Polar wander, the secular motion of the Earth's rotation axis relative to its surface, has been studied for many years. Dynamical arguments1–3 show that polar wander can arise from the redistribution of mass in a plastic deformable Earth, the rate depending on both the rate of mass redistribution and the rate at which the Earth's rotational bulge can readjust to the changing rotation axis. Here we use a viscosity structure obtained through geoid modelling4, a mantle flow field consistent with tomographic anomalies5, and time-dependent lithospheric plate motions6 to calculate the advection of mantle density heterogeneities and corresponding changes in the degree-two geoid during the Cenozoic era. We show that the rotation axis will follow closely any imposed changes of the axis of maximum non-hydrostatic moment of inertia. The resulting path of the rotation axis agrees well with palaeomagnetic results7, with the model predicting a current rate of polar motion that explains 40% of that observed geodetically8.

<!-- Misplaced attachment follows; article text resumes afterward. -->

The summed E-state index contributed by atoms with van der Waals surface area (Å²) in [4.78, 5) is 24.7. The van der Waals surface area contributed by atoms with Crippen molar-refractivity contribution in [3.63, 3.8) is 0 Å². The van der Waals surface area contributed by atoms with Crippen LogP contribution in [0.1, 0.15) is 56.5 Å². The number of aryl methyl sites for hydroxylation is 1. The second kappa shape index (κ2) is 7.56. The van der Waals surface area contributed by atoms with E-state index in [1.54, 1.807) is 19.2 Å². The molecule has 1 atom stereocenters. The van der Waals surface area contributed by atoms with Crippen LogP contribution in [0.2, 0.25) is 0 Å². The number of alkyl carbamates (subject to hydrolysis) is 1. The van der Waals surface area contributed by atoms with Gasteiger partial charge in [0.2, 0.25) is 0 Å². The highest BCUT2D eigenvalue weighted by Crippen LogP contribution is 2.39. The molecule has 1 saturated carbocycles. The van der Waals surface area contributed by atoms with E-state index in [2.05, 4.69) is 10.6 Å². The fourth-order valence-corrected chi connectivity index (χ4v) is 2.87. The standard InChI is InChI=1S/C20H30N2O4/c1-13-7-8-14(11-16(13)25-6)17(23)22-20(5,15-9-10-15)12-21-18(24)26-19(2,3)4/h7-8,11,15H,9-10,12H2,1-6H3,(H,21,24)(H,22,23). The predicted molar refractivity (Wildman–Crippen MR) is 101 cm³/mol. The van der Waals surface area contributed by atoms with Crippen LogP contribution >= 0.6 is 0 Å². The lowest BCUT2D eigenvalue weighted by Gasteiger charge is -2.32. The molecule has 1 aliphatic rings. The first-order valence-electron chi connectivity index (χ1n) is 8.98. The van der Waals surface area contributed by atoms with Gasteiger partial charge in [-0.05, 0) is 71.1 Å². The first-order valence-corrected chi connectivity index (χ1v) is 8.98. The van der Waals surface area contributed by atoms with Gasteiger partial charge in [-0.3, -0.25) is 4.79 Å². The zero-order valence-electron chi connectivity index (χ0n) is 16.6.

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Steinberger, B., O'Connell, R. Changes of the Earth's rotation axis owing to advection of mantle density heterogeneities. Nature 387, 169–173 (1997). https://doi.org/10.1038/387169a0
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